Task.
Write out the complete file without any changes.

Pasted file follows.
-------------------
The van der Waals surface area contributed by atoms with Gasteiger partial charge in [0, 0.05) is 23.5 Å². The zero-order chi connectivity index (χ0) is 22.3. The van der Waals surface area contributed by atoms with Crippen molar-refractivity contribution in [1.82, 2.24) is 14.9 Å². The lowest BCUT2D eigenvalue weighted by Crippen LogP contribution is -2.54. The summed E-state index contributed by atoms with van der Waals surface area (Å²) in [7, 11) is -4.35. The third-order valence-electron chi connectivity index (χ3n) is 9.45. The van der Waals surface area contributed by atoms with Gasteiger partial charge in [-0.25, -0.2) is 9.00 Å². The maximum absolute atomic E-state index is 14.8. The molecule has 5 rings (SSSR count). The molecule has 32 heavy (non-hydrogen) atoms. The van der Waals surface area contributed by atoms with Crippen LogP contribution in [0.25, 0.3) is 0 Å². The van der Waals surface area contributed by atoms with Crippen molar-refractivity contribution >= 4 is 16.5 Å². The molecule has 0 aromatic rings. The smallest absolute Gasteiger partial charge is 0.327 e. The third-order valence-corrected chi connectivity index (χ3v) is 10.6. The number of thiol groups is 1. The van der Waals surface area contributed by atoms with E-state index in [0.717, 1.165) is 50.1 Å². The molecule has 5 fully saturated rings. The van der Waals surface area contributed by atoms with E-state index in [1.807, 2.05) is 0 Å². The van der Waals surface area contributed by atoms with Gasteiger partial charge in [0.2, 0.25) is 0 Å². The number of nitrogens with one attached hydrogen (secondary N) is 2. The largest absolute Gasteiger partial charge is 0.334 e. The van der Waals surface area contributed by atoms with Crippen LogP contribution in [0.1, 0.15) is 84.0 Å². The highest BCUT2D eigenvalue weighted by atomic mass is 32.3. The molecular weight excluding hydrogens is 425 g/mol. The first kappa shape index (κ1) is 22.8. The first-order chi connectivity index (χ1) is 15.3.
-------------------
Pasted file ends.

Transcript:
The van der Waals surface area contributed by atoms with Gasteiger partial charge in [0, 0.05) is 23.5 Å². The zero-order chi connectivity index (χ0) is 22.3. The van der Waals surface area contributed by atoms with Crippen molar-refractivity contribution in [1.82, 2.24) is 14.9 Å². The lowest BCUT2D eigenvalue weighted by Crippen LogP contribution is -2.54. The summed E-state index contributed by atoms with van der Waals surface area (Å²) in [7, 11) is -4.35. The third-order valence-electron chi connectivity index (χ3n) is 9.45. The van der Waals surface area contributed by atoms with Gasteiger partial charge in [-0.25, -0.2) is 9.00 Å². The maximum absolute atomic E-state index is 14.8. The molecule has 5 rings (SSSR count). The molecule has 32 heavy (non-hydrogen) atoms. The van der Waals surface area contributed by atoms with Crippen LogP contribution in [0.25, 0.3) is 0 Å². The van der Waals surface area contributed by atoms with Crippen molar-refractivity contribution >= 4 is 16.5 Å². The molecule has 0 aromatic rings. The smallest absolute Gasteiger partial charge is 0.327 e. The third-order valence-corrected chi connectivity index (χ3v) is 10.6. The number of thiol groups is 1. The van der Waals surface area contributed by atoms with E-state index in [0.717, 1.165) is 50.1 Å². The molecule has 5 fully saturated rings. The van der Waals surface area contributed by atoms with E-state index in [1.807, 2.05) is 0 Å². The van der Waals surface area contributed by atoms with Gasteiger partial charge in [0.2, 0.25) is 0 Å². The number of nitrogens with one attached hydrogen (secondary N) is 2. The largest absolute Gasteiger partial charge is 0.334 e. The van der Waals surface area contributed by atoms with Crippen LogP contribution in [0.1, 0.15) is 84.0 Å². The highest BCUT2D eigenvalue weighted by atomic mass is 32.3. The molecular weight excluding hydrogens is 425 g/mol. The first kappa shape index (κ1) is 22.8. The first-order chi connectivity index (χ1) is 15.3.